If you’re a regular follower of the Minor League Wrap, you probably remember former Cubs minor league infielder Andrew Ely. He was the Cubs’ 32nd-round pick out of the University of Washington in 2014 and he had an unremarkable career in the minor leagues. He wasn’t terrible and he wasn’t great. He had a bad first half in South Bend in 2015 and that got him demoted to Eugene, where he actually hit pretty well. He repeated South Bend in 2016 and continued to play well, got named to the Midwest League All-Star team and he earned a promotion to Myrtle Beach at mid-season. With the Pelicans, he began to struggle again. In 2017, Ely spent the entire season with Tennessee as a utility infielder, hitting .259/.356/.355. That’s not bad, especially for a 32nd-round pick, but as a 24-year-old utility infielder, that’s certainly not a performance that would make anyone think he had a major league future in front of him. The Cubs didn’t think so and placed him on waivers in December where he was claimed by the Mets.
Things with the Mets did not go great. Playing for Binghamton in the Eastern League, Ely hit a terrible .162/.309/.229 in 60 games as a utility infielder. The Mets understandably released him at the end of the year.
If that’s all there was to the story, then there really wouldn’t be a story. A 32nd-round pick stalls out in Double-A and gets released. That happens all the time. But Ely revealed that there was more to the story than that.
The game can be unfair, but at no point is it warranted to feel sorry for oneself. Now I have some decisions to make— Andrew Ely (@andrew_ely41) September 26, 2018
So the Mets told Ely to take one for the team and play through his torn labrum. Ely did that but he couldn’t hit with a torn labrum. So they released him.
I don’t blame the Mets for releasing Ely. Once a organizational player like Ely has a torn labrum, then it’s hard to justify keeping him around. What I do blame the Mets for is encouraging him to postpone surgery until after the season, thus pretty much ruining any chance he has of playing in 2019, and then releasing him.
Bill Baer over at Hardball Talk took up Ely’s case and I completely agree with what Baer wrote. Baer also makes the case that this is why minor league players deserve a reasonable wage. Because they make sacrifices for the team every day, but the organization won’t make any sacrifices for them. The least they could do is fairly compensate them for the time they do put in.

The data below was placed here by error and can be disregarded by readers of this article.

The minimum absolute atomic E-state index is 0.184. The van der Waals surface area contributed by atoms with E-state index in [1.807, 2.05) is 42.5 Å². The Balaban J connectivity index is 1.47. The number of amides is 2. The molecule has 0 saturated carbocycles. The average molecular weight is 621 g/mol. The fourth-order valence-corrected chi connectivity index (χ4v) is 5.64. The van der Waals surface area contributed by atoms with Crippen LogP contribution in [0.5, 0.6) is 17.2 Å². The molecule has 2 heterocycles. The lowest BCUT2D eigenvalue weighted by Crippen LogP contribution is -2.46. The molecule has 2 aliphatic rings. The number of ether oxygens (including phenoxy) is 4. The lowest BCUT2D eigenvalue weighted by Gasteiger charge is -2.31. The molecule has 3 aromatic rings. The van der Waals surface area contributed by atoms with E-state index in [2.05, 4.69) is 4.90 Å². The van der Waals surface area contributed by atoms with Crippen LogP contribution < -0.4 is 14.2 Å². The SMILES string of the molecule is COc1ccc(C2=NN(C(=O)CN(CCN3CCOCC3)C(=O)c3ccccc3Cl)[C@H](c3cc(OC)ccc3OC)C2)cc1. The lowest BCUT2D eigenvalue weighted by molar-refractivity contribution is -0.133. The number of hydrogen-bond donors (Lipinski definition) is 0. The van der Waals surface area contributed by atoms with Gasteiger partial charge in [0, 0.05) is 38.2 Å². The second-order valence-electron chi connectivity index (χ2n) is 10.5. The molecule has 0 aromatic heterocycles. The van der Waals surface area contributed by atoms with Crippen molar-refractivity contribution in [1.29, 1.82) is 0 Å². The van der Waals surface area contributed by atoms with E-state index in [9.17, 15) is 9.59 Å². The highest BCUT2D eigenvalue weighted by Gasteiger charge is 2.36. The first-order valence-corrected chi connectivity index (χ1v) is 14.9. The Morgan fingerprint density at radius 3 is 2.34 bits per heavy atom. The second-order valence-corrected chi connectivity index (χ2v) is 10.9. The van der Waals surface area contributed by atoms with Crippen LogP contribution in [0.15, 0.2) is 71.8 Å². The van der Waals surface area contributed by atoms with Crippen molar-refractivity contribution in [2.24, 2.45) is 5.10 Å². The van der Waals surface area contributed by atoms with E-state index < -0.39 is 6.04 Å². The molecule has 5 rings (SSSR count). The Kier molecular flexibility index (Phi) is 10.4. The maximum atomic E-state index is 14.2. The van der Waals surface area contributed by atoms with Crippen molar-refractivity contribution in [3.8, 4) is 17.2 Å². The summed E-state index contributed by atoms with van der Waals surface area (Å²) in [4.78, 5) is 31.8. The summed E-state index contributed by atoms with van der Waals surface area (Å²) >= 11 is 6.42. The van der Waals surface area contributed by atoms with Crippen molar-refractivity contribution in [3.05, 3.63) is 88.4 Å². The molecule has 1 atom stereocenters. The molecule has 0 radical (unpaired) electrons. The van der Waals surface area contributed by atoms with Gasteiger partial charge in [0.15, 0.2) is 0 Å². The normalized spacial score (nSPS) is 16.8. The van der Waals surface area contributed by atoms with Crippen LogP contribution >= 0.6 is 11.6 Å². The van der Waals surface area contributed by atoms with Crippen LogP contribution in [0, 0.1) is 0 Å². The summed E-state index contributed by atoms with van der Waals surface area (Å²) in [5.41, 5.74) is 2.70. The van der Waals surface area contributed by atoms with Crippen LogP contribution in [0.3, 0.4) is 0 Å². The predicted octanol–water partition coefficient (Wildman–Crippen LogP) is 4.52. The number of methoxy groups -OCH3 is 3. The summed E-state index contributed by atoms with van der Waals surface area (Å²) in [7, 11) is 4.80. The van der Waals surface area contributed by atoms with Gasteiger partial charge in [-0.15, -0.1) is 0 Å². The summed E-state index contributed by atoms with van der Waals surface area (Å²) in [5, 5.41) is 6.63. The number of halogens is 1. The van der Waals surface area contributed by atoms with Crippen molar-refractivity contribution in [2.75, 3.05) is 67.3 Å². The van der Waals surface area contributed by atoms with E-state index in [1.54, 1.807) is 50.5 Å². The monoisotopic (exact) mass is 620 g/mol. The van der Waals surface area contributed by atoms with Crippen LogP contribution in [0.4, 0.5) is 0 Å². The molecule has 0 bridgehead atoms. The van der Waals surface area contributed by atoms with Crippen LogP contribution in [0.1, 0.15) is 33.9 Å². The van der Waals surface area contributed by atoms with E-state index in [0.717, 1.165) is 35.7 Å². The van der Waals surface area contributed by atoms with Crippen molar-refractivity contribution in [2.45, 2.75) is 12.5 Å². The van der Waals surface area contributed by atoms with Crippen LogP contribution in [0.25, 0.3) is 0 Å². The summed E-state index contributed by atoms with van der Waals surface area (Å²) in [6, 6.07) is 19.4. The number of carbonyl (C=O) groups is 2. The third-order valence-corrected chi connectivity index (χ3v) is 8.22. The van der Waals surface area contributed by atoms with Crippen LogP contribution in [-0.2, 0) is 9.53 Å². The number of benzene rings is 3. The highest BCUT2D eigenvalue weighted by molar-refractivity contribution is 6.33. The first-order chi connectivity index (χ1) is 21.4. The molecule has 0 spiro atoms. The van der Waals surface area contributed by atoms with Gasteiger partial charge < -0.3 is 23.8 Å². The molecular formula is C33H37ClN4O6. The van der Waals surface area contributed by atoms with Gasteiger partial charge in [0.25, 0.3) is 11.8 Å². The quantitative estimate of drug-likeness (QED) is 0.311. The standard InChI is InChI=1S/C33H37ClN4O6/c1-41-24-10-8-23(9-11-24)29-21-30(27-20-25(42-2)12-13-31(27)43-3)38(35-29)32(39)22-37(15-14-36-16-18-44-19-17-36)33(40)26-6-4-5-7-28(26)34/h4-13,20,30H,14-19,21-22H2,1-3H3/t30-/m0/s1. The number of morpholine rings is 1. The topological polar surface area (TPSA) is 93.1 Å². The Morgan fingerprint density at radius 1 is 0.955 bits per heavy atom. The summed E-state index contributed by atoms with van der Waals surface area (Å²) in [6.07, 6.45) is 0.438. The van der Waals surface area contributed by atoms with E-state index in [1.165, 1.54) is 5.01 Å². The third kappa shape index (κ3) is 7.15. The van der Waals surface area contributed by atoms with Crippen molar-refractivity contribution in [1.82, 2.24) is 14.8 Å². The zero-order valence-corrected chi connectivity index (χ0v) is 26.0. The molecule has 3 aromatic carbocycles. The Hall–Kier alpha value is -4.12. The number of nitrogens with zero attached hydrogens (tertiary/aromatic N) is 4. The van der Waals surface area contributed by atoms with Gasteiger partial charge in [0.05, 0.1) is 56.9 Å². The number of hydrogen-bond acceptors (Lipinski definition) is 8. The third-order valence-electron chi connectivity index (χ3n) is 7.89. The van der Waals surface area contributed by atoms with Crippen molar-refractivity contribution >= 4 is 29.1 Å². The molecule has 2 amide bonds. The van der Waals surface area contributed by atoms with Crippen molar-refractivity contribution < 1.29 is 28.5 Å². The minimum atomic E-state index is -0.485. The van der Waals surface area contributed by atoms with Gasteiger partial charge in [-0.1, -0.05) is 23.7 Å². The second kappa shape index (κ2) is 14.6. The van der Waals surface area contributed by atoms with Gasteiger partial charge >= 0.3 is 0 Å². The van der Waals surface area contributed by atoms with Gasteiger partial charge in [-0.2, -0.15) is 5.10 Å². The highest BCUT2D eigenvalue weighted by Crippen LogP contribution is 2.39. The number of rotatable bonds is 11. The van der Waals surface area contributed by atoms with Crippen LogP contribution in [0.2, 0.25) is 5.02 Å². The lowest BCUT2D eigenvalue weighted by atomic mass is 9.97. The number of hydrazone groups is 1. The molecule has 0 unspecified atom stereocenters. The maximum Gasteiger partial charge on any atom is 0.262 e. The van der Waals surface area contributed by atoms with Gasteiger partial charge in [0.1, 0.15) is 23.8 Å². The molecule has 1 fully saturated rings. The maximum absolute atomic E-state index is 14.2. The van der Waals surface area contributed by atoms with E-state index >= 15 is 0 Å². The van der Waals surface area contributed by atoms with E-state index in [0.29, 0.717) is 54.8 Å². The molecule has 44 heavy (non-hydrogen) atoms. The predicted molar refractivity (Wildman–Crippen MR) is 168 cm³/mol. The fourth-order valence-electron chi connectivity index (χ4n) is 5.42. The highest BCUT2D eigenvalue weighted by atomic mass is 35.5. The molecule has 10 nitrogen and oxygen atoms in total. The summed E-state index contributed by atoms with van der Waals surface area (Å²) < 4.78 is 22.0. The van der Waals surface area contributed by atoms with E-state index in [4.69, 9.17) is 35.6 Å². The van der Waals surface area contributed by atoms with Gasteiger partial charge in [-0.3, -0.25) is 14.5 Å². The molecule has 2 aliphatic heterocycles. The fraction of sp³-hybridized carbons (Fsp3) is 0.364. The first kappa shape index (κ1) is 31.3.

I don’t know Andrew Ely, but it’s clear that he loves to play baseball. He was likely never destined to set foot on a major league diamond, but he was a living embodiment of the idea that you should keep playing until the universe taps you on shoulder and tells you that you can’t play anymore.
Ely didn’t indicate how serious the tear was, but for most position players it seems that the recovery time from labrum surgery is around six months. It is longer and can be career-ending for pitchers. Had Ely had the surgery when he was first diagnosed, he would have missed the rest of the season and the Mets still would have released him. But at least he would have been healthy for Spring Training in 2019. Coming off a bad season and a torn labrum, it would have been hard for him to find a new team. But it would have been at least possible. If not, there is always the option of the independent leagues or maybe a foreign league like Australia or Italy. (Korea and Japan have become too competitive for a Double-A player to succeed there nowadays.)
But by doing what the Mets asked him to do, they took away his chance. Now he’s still going to be recovering when Spring Training starts. No one is going to say “You hit .162 last year in Double-A and are still recovering from a torn labrum? Welcome to the team!” Maybe he still has a chance to catch on with a late-starting independent league team, but by that time he’ll have been out of the game for almost a year.
Ely doesn’t want anyone to feel sorry for him, but he certainly thinks that his time in the game may be up now. Maybe it would have been up anyway. But his earlier decision to follow the Mets advice has pretty much made that decision for him.
Again, this is not to attack the Mets for releasing him. It would be hard to justify giving Ely playing time over a lot of other players. Whenever he had the surgery, he was going to get released by the Mets at the end of the year.
But the lesson here is that minor league players (and even major league ones) need to realize that the teams that they play for don’t have their back. The only one really looking out for you in this game is you. If Ely wanted to play baseball in 2019, he needed to have that surgery immediately against the advice of the Mets.
Ely tried to do something right by his team and the reward he got was the likely end of his baseball career. He knew it’s a cruel sport and that something like this could have happened. But if he wanted his baseball career to continue past 2018, he needed to put himself and not his team first. Because every team in the majors will put their needs over the needs of one of their players.